We measured the serum levels of myoglobin, total creatine kinase (CK), and the CK myocardial (CK-MB), muscle (CK-MM), and brain (CK-BB) isoenzymes in 37 subjects treated with statins and 43 nonstatin-treated controls running the 2011 Boston Marathon. Venous blood samples were obtained the day before (PRE) and within 1 hour (FINISH) and 24 hours after (POST) the race. The hematocrit and hemoglobin values were used to adjust for changes in the plasma volume. The CK distribution was normalized using log transformation before analysis. The exercise-related increase in CK 24 hours after exercise, adjusted for changes in plasma volume, was greater in the statin users (PRE to POST 133 ± 15 to 1,104 ± 150 U/L) than in the controls (PRE to POST 125 ± 12 to 813 ± 137 U/L; p = 0.03 for comparison). The increase in CK-MB 24 hours after exercise was also greater in the statin users (PRE to POST 1.1 ± 3.9 to 8.9 ± 7.0 U/L) than in the controls (PRE to POST 0.0 ± 0.0 to 4.2 ± 5.0 U/L; p <0.05 for comparison). However, the increases in muscle myoglobin did not differ at any point between the 2 groups. Increases in CK at both FINISH and POST race measurements were directly related to age in the statin users (r(2) = 0.13 and r(2) = 0.14, respectively; p <0.05) but not in the controls (r(2) = 0.02 and r(2) = 0.00, respectively; p >0.42), suggesting that susceptibility to exercise-induced muscle injury with statins increases with age. In conclusion, our results show that statins increase exercise-related muscle injury.
study at the Boston Marathon found that statins appear to be associated with increased
skeletal muscle injury, as evidenced by greater CK elevations in statin users (n =
37) compared to non-statin users (n = 40). However, the authors reported that
instead of seeing a drug dose-dependent increase in risk, susceptibility to greater CK
elevation appeared to be related to increasing age.70 Conditions that increase predisposition for statin-induced
myopathy are listed in Table 3. "
[Show abstract][Hide abstract] ABSTRACT: Statins have demonstrated substantial benefits in supporting cardiovascular health. Older
individuals are more likely to experience the well-known muscle-related side effects of
statins compared with younger individuals. Elderly females may be especially vulnerable to
statin-related muscle disorder. This review will collate and discuss statin-related
muscular effects, examine their molecular and genetic basis, and how these apply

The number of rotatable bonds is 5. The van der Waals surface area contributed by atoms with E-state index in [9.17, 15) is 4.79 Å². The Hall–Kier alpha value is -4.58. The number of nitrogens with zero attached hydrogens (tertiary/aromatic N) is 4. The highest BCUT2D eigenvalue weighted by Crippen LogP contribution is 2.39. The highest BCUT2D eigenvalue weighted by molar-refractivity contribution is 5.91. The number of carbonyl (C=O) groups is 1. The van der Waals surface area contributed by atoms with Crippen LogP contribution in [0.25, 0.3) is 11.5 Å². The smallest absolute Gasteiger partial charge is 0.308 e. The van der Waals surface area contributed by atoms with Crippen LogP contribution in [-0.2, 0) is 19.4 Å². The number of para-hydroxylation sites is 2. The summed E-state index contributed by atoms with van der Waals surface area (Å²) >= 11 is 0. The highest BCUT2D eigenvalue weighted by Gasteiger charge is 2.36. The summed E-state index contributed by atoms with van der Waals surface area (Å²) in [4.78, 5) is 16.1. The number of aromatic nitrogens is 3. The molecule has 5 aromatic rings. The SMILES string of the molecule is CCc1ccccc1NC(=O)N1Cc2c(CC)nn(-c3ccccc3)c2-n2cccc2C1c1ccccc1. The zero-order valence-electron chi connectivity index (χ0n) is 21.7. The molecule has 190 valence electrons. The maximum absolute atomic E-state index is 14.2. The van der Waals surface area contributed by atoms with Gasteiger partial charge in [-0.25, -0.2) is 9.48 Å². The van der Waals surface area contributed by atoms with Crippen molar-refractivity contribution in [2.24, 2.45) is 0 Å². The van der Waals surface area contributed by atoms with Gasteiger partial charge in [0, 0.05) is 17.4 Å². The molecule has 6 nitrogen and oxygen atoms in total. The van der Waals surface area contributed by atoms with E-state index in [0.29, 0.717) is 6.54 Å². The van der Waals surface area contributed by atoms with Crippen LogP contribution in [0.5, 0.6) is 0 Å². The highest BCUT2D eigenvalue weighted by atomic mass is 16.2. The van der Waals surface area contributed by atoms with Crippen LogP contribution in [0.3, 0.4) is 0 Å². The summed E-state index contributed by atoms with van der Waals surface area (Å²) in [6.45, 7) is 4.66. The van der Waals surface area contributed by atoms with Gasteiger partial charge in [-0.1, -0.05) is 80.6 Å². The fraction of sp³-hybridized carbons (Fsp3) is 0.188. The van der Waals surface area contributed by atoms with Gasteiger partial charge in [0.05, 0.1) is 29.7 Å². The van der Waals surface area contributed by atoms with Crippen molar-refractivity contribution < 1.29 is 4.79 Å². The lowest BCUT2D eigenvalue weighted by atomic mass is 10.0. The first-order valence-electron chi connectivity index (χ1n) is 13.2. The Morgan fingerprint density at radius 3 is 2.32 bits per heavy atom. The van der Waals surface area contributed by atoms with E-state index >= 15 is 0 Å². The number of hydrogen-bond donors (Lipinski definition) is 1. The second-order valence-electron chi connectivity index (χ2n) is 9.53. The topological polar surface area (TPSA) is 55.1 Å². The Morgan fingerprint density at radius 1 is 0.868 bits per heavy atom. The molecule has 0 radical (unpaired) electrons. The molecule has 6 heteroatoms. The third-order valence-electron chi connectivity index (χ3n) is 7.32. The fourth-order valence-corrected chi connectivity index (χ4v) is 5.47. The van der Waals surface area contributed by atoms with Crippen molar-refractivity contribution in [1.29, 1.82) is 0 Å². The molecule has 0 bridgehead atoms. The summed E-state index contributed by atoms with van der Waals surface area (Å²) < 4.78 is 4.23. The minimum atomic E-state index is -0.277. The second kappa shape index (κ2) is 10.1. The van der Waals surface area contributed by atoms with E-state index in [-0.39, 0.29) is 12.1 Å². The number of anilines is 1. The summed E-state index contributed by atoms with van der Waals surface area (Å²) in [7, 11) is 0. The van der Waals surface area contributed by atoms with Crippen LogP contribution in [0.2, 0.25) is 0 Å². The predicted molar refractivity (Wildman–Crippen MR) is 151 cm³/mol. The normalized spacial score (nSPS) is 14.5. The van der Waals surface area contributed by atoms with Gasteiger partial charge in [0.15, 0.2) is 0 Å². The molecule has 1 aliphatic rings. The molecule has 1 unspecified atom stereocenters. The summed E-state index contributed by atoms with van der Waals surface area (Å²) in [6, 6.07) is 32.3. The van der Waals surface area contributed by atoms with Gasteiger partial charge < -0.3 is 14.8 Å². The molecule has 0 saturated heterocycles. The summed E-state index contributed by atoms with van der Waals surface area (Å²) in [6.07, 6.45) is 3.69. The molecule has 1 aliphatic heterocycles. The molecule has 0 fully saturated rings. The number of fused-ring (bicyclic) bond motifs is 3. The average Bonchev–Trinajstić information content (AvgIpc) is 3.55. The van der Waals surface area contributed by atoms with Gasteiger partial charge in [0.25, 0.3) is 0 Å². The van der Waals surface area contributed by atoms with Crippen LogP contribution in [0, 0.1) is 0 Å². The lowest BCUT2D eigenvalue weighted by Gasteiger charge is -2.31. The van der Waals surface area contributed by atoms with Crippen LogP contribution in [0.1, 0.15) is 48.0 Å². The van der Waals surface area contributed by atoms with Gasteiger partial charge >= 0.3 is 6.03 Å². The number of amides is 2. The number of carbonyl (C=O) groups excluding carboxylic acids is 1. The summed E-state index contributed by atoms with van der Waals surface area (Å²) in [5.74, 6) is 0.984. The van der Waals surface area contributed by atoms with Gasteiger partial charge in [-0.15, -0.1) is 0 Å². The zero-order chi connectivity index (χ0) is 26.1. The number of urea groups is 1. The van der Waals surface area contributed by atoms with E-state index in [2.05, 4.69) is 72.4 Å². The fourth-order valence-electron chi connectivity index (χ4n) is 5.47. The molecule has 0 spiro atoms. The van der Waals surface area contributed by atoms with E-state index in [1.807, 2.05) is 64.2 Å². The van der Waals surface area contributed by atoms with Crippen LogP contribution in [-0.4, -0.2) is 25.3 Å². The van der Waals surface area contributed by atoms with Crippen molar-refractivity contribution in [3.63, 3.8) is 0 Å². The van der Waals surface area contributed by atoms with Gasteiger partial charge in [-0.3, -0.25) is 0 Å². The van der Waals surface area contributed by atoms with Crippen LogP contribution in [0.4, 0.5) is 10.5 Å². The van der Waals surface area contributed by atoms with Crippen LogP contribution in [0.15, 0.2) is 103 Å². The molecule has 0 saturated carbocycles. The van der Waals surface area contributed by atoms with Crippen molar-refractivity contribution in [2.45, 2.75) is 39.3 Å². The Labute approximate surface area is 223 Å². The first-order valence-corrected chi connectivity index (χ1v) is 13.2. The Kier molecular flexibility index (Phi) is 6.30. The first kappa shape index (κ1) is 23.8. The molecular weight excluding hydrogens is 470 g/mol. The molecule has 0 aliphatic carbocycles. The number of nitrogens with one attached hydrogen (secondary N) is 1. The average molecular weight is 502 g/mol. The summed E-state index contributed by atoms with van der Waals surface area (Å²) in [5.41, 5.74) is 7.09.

specifically to elderly women. Developing strategies to reduce the incidence of
statin-induced myopathy in older adult women could contribute to a significant reduction
in the overall incidence of statin-induced muscle disorder in this vulnerable group of
patients. Reducing statin-related muscle disorder would likely improve overall patient
compliance, thereby leading to an increase in improved short- and long-term outcomes
associated with appropriate use of statins.
"What then may be the reason for the observed increase in WBC levels following exercise in this patient? Creatine kinase, another indirect marker of muscle damage is significantly elevated in statin users following exercise when compared to non-statin users . Urso et al.  have hypothesized that statin therapy may negatively affect the stability of skeletal muscle cell membranes. "
[Show abstract][Hide abstract] ABSTRACT: In a bid to reduce the morbidity and mortality associated with coronary artery disease, statin therapy has become a cornerstone treatment for patients with dyslipideamia. Statins, or HMG-CoA reductase inhibitors, are effective in blocking hepatic synthesis of cholesterol and are generally regarded as safe. Although rare, severe adverse side effects such as rhabdomyolysis have been reported, however, the more common complaint from patients is that related to myopathy. There is also mounting evidence that exercise may exacerbate these side effects, however the mechanisms are yet to be fully defined and there is controversy regarding the role that inflammation may play in the myopathy. This paper reports a patients experience during 6 months of simvastatin therapy and provides some insight into the white cell count (inflammation) following two bouts of moderate intensity exercise before and during statin therapy. It also highlights the need for rehabilitation practitioners to be aware of the adverse effects of statins in exercising patients.
Lipids in Health and Disease 03/2012; 11(1):40. DOI:10.1186/1476-511X-11-40 · 2.22 Impact Factor
[Show abstract][Hide abstract] ABSTRACT: The National Lipid Association's Muscle Safety Expert Panel was charged with the duty of examining the definitions for statin-associated muscle adverse events, development of a clinical index to assess myalgia, and the use of diagnostic neuromuscular studies to investigate muscle adverse events. We provide guidance as to when a patient should be considered for referral to neuromuscular specialists and indications for the performance of a skeletal muscle biopsy. Based on this review of evidence, we developed an algorithm for the evaluation and treatment of patients who may be intolerant to statins as the result of adverse muscle events. The panel was composed of clinical cardiologists, clinical lipidologists, an exercise physiologist, and a neuromuscular specialist.
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